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Study Group's Holland International Study Centre in Amsterdam
Netherlands sees record rise in international students

The Netherlands experienced a record rise in international higher education students in the 2016-17 academic year, reaching a new peak of 81,392 of full-degree students, according to figures released by Nuffic.

The organisation, which promotes internationalisation of the Netherlands' education system and markets the country overseas, said the 6,163 rise in students (eight per cent growth) was the highest annual increment recorded, and the student body was comprised of 164 nationalities.

 

The majority of the growth was at research universities, which had almost 48,000 overseas students last year, while universities of applied sciences rose slightly to just under 33,500.

 

Commenting on the Netherlands' growing appeal as a study destination, Arnold Persoon, ISC Partnership Director for Europe at Study Group, which has several partner universities in the country, said, "Virtually all master's degrees have been taught in English for over a decade, but the number of undergraduate courses available in English is also now growing rapidly year on year.

 

"The universities are very active and visible and the political climate in the UK has caused students to consider alternatives in Europe. Holland has a relatively high brand awareness and strong USPs including highly ranked partners, low tuition fees and work permit opportunities after graduation."

 

Germany remained the largest source country for the Netherlands with 22,189 students, despite declining slightly for the fifth year in a row, while China stayed steady in second place and provided 4,347 students.

 

In absolute numbers, the largest growth came from Italy, which increased by more than 700 students to 3,347 and leapfrogged Belgium to become the third-largest sender. The UK, in fifth place, also continued its growth trajectory with an additional 460 students last year.

 

The number of international students as a percentage of all higher education students in the Netherlands rose to 11.4 per cent in 2016/17, a new peak for the sector. The ratio increases to 18 per cent at research universities and 22.5 per cent for master's programmes. 

 

First-year student data in the Nuffic report would appear to indicate that that the strong growth is likely to continue: international students represented 14.8 per cent of all new enrolments, and more than a quarter of first-year master's students.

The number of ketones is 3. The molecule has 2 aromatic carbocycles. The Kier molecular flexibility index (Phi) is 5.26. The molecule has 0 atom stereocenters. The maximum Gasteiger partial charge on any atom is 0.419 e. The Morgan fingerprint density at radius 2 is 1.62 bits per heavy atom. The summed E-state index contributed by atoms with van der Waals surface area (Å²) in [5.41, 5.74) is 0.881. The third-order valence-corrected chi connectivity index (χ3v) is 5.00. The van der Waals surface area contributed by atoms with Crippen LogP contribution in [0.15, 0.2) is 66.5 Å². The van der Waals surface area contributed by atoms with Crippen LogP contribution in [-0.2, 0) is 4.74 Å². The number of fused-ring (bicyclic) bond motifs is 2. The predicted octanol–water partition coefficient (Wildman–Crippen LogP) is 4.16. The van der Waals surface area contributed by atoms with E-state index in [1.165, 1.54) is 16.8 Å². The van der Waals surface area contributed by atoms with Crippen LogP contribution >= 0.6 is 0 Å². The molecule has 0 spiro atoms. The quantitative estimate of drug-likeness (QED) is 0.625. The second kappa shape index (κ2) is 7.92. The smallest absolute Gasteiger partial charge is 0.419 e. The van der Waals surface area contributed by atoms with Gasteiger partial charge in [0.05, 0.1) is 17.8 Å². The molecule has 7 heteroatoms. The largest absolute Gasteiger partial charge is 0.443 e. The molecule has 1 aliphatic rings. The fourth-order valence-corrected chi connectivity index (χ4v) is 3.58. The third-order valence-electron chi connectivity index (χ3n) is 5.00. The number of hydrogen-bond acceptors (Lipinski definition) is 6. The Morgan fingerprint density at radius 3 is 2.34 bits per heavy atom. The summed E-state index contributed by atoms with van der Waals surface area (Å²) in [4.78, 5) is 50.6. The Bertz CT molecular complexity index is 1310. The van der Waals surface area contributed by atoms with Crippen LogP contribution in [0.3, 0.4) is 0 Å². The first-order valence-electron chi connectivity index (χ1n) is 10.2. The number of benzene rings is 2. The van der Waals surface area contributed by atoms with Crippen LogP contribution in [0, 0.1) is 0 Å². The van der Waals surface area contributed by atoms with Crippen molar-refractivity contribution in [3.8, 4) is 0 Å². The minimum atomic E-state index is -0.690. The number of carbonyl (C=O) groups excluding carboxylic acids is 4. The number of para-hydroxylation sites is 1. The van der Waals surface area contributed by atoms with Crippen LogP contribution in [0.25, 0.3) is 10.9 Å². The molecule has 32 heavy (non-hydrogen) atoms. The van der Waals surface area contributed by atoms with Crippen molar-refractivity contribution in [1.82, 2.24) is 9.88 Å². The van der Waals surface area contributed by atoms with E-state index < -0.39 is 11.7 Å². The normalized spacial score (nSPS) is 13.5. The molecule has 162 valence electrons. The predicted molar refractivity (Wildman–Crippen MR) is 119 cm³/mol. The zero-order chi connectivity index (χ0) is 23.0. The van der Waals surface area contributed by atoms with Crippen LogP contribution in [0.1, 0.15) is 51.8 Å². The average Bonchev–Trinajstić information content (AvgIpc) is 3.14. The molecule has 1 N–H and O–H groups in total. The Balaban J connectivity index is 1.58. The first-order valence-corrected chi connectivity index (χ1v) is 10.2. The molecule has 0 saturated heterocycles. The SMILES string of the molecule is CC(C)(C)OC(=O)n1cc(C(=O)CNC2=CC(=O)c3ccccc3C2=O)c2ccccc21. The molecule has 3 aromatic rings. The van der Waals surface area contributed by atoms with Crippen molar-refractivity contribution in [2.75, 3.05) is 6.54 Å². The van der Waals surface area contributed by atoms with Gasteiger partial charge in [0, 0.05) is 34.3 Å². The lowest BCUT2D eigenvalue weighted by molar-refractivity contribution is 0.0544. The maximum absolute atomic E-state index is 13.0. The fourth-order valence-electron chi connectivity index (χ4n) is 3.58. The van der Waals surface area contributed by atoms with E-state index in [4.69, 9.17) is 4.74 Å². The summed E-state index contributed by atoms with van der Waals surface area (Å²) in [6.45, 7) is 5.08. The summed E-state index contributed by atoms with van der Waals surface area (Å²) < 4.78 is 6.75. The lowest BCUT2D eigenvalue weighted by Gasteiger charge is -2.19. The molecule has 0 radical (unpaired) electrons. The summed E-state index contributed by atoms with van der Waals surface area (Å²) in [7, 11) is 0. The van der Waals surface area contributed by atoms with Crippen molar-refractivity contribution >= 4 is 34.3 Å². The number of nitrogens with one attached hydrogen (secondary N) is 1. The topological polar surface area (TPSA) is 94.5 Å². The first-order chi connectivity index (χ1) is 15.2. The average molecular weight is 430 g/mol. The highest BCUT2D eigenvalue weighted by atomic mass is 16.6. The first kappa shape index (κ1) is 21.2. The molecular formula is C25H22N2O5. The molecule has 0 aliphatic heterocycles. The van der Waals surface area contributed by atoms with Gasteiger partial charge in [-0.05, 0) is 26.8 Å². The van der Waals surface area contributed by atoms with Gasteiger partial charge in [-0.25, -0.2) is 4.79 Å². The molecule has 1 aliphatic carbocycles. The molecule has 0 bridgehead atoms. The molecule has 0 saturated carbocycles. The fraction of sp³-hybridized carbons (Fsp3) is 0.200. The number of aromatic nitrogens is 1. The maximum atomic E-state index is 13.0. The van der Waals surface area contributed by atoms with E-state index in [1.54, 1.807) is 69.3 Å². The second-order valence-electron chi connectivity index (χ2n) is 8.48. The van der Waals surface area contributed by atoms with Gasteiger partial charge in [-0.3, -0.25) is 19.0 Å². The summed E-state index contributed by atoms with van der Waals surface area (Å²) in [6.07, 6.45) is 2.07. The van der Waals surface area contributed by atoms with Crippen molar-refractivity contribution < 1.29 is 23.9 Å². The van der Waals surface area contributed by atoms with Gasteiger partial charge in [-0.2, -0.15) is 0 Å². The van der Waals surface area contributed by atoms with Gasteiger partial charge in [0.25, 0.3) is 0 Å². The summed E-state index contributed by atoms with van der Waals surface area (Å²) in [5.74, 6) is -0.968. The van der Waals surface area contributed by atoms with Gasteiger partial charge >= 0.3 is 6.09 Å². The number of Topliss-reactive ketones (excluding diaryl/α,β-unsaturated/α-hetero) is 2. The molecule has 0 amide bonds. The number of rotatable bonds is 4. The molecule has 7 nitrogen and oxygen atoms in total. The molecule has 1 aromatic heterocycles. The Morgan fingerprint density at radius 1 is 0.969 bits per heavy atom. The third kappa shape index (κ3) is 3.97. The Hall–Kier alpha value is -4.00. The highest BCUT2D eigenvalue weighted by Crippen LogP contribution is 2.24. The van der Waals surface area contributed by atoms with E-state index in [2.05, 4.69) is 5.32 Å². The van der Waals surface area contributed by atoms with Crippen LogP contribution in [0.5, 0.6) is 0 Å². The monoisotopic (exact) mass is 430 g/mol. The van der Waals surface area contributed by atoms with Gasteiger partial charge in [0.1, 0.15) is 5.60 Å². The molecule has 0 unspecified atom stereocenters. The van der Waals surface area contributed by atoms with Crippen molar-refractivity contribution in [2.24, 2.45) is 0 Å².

Arnold said the 2016-17 growth at Study Group's Holland International Study Centre (HISC) was healthy, but was slightly dampened, compared with previous years, due to changes in visa regulations for students from Pakistan, Nepal and Bangladesh.

 

"For the coming year, we are expecting significant growth again and although it is early in the cycle the confirmations pipeline looks exceptionally strong versus last year, which should be an indicator of the quality of the pipeline. Currently, we are seeing strong growth from the former Soviet region (the region is price sensitive due to changes in the exchange rate and Holland offers a good value for money proposition), and in Ecuador where there are many sponsored students."

 

In the report, Nuffic also examined the growth in the 11 markets where it has Netherlands Education Support Offices (NESOs), and found that collectively full-degree international student recruitment from these markets has grown by 152.1 per cent in the last decade.

 

Of the 11 NESO markets, mainly located in Asia and Latin America, Indonesia had the largest student enrolment increase last year (+300), followed by India (+223). All of the NESO markets increased, albeit some by marginal increments.

 

Agents are increasingly becoming part of the recruitment mix, said Arnold. "The research universities are still a bit careful in their approach to working with agents directly, although they are slowly starting to increase their agent network. One challenge they have in working with agents is that the universities charge relatively low tuition fees and are typically uncomfortable with paying commission to agents at similar rates as universities in the UK and Australia. This makes it relatively difficult for agents to significantly invest in promoting the Dutch brands.

 

"For foundation programmes, Study Group pays a commission rate comparable to the UK and Australia so this has increased the interest of agents in investing in promotion of the Dutch university brands."

 

Maastricht University was the largest host institution with 8,952 overseas students, which constituted 55.9 per cent of the student body at the institution, followed by the University of Groningen (5,420) and Erasmus University Rotterdam (5,289). After Maastricht, the highest ratios of international students were recorded by specialist institutions Hotelschool the Hague (36.5) and Amsterdam School of the Arts (28.1).

 

"Of course, it is great that international students contribute to the state treasury, but there is another important reason," said Freddy Weima, Director of Nuffic. "International students contribute to an international classroom at Dutch higher education institutions, which benefits all students. With the knowledge, experience and networks that they bring from their own country, they enhance the quality of education in the Netherlands."

 

 

By Matthew Knott

News Editor